Governor Hochul announces nearly $38 million in federal funds to provide a boost to farmers in New York and to bring more local foods to communities and schools

Governor Hochul announces nearly $38 million in federal funds to provide a boost to farmers in New York and to bring more local foods to communities and schools

Governor Cathy Hochhol announced today that the USDA has awarded nearly $38 million to the New York State Department of Agriculture and Markets and the New York State Department of Education to enhance the resilience of the New York food system by providing a boost to New York farmers and increasing access to local foods. The funding will create new opportunities to purchase locally grown and produced food to support farmers in New York, including those traditionally underserved, and to distribute these goods to food-insecure communities and New York schools.

“The State Department of Agriculture and Markets and the State Department of Education have been instrumental in developing strong and mutually beneficial relationships between local farmers and the communities in which they feed.” Governor Hochul said. “These programs provide important economic opportunities for farmers and producers while also giving students and disadvantaged populations access to locally sourced, fresh, healthy and nutritious food. This partnership and additional funding builds on several successful state programs that not only help provide a boost to our farming community and feed our families, but Also helping strengthen the food supply chain in New York State.”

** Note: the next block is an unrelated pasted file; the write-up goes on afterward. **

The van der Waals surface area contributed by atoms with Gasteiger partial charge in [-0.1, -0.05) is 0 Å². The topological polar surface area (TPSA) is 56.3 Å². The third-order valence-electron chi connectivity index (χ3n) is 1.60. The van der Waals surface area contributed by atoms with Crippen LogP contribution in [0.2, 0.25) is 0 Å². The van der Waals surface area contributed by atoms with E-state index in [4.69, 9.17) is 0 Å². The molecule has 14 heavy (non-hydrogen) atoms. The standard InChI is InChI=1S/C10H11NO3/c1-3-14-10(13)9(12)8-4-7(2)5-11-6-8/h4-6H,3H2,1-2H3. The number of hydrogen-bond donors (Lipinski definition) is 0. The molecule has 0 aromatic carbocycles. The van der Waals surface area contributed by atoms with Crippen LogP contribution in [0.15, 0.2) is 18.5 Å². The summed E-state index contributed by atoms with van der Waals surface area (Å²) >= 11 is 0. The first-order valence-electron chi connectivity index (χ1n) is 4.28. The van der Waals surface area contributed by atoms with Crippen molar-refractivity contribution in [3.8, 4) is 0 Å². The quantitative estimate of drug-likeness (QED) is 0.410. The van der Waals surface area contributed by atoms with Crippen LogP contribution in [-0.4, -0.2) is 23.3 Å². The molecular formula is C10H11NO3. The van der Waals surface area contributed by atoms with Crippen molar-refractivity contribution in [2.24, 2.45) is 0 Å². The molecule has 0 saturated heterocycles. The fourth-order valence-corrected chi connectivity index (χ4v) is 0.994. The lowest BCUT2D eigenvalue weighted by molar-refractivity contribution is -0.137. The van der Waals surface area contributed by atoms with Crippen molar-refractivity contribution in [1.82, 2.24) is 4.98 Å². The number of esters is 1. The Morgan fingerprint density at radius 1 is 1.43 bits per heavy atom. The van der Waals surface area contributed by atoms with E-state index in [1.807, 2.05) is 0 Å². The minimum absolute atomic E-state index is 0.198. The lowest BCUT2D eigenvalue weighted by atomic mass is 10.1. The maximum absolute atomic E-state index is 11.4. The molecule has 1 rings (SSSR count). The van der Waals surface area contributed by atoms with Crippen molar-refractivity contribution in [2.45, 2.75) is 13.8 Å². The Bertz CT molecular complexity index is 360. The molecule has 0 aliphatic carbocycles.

USDA Under Secretary for Marketing and Regulatory Programs Jenny Lister Moffett has joined New York Department of Agriculture and Markets (AGM) Commissioner Richard A. Paul and State Department of Education (SED) Commissioner Betty A. Celebrating two cooperative agreements: the Local Food Procurement Cooperation Agreement (LFPA), through the AGM; and the Local Food Collaborative Agreement Program for Schools (LFS), through SED.